As a lifelong book nerd, I often find myself disappointed by the "best of" lists I regulalrly come across online. It's not that I don't like The E-Myth Revisited, The 4-Hour Work Week, or The 7 Habits of Highly Effective People-these are all excellent books with a lot to teach. The thing is, my competitors are reading them too, which negates any edge they might have given me.
So I thought I'd take the time to bring to you a list of more unusual books that have helped me grow my business. These aren't the kinds of books you'll find on The Wall Street Journal bestseller list, which is exactly the point.
1. Propaganda by Edward Bernays
Written by the man responsible for turning bacon into an American breakfast staple, this is a handbook for getting influential people to convince the masses to buy (and buy into) whatever you're selling. Bernays strongly believed that propaganda could be a benevolent undertaking. Regardless of whether you agree, this book gives you the opportunity to learn marketing from one of the best there ever was.
2. The Crowd: A Study of the Popular Mind by Gustave Le Bon
The book that gave Bernays many of this best ideas, The Crowd details how people act far differently in groups than they do as individuals. Although this was written more than a hundred years ago, the bulk of Le Bon's ideas are more applicable to the virtual tribes that dominate our era's interactions than they were even in his own time.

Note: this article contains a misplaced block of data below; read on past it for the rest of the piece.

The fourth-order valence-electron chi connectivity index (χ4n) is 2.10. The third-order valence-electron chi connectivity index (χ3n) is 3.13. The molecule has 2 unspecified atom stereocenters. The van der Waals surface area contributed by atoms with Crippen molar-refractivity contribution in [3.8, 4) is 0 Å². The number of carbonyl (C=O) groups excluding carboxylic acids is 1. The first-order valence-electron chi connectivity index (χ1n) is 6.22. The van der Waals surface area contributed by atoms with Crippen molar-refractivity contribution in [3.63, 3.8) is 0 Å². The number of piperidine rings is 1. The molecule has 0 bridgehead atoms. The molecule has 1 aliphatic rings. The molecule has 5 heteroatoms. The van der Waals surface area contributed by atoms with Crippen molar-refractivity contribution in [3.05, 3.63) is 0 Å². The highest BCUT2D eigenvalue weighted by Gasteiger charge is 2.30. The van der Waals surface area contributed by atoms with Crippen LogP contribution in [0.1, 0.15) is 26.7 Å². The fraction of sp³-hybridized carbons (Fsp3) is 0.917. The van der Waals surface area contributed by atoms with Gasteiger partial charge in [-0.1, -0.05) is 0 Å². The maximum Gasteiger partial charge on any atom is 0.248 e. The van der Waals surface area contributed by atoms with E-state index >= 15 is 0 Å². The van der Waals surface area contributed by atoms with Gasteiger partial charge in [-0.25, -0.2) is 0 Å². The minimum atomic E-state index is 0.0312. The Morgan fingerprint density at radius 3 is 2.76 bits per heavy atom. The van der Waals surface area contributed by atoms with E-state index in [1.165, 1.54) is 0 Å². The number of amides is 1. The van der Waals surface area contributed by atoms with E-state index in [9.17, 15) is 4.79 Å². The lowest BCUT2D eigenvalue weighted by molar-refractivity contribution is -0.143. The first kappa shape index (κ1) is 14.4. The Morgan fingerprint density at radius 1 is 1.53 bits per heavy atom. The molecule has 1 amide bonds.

3. Subliminal: How Your Unconscious Mind Rules Your Behavior by Leonard Mladinow
While the above two books describe what forces get people to follow and to buy, Subliminal explains why they do so in the first place. Relying on the most up-to-date scientific studies, Mladinow explores the true causes of human behavior.
4. How I Made a Hundred Movies in Hollywood and Never Lost a Dime by Roger Corman
A memoir of sorts by the King of B-Movies, you'll learn how to turn people's most primal emotions into cash without breaking the bank. Corman's book also includes fantastic lessons on the importance of mentorship, as we hear firsthand about how his willingness to take chances on newcomers such as Jack Nicholson, Martin Scorsese, and Francis Ford Coppola paid off.
5. Rotten: No Irish, No Blacks, No Dogs by John Lydon
A twisted rags to riches story by one of the originators of the punk rock movement, this book shows the importance of making waves. While reading about how a working class kid founded the Sex Pistols and inspired millions of imitators, you'll undoubtedly come away with more than a few powerful ways to attract attention to your most important ideas.